I would like to get better control over my deployment environments, but I share the system administration responsibility with an IT department that has their own (not fully automated) processes for bootstrapping VM-instances, managing organization users and performing security updates.
Can I still benefit from using Chef (probably Chef-Solo), even though the systems will have an initial state that is outside my control, and will periodically change due to security updates outside of Chef (and possibly also other manual intervention)? I'm not in a position to introduce a different workflow at the IT department.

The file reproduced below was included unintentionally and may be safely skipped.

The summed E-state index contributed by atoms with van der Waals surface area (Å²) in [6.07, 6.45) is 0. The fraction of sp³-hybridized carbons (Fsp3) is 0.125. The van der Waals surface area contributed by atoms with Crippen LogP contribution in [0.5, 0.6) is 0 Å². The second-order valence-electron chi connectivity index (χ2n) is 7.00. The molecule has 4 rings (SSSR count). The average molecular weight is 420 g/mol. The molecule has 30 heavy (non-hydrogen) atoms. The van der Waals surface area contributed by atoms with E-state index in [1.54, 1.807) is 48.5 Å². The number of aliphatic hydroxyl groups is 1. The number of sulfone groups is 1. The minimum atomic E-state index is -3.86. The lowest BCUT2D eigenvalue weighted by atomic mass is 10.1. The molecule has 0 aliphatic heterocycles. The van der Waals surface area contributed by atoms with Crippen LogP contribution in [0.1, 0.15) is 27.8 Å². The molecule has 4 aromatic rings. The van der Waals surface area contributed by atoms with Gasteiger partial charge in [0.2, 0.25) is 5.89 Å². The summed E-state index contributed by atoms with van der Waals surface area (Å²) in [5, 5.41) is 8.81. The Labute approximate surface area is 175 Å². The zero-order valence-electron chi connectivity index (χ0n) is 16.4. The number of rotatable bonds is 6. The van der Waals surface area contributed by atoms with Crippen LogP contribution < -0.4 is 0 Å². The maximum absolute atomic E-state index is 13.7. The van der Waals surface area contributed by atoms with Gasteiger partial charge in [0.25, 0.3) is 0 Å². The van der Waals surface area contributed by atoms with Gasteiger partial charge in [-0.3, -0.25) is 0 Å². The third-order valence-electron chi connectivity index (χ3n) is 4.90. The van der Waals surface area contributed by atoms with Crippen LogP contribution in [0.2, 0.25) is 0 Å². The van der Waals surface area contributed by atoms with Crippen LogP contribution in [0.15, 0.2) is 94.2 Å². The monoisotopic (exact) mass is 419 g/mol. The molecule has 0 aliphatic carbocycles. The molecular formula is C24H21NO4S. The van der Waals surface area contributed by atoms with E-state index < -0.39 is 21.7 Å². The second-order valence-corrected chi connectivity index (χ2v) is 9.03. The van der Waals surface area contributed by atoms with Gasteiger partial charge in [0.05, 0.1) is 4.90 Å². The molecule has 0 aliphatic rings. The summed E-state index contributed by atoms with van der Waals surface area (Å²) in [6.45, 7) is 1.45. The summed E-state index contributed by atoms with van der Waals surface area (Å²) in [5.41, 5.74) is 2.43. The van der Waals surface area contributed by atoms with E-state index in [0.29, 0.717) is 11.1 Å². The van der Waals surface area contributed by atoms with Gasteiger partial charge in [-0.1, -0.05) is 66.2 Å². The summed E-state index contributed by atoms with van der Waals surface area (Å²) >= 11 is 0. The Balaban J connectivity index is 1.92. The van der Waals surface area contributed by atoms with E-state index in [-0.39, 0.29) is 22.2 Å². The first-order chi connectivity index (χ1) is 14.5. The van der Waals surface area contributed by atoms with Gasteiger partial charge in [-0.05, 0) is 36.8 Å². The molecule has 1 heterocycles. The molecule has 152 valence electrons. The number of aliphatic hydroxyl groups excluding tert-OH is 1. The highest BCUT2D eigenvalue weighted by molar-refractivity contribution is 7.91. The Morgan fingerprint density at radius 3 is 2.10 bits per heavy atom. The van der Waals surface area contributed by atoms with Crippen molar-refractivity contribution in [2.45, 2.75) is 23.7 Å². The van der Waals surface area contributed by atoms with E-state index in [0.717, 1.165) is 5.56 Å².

- Provide the hardware and VM
- Install an OS with a "basic set of features" (currently SLES 11)
- Applying security updates from the same SLES-release
- Manage access for any organization users
- Install and manage application dependencies (with a policy to prefer packages from the SLES distribution)
- Applying security updates to anything installed that are not part of the SLES distribution
- Configure needed services
- Deploying applications
As far as I can tell this goes against the idea of a fully controlled environment that is behind tools like Chef, and it will leave room for divergences between production environments and between them and my staging environment (a local VM that IT never touches).
Is using a tool like Chef still worth the "bother"? How would my workflow need to differ from that of a fully controlled environment?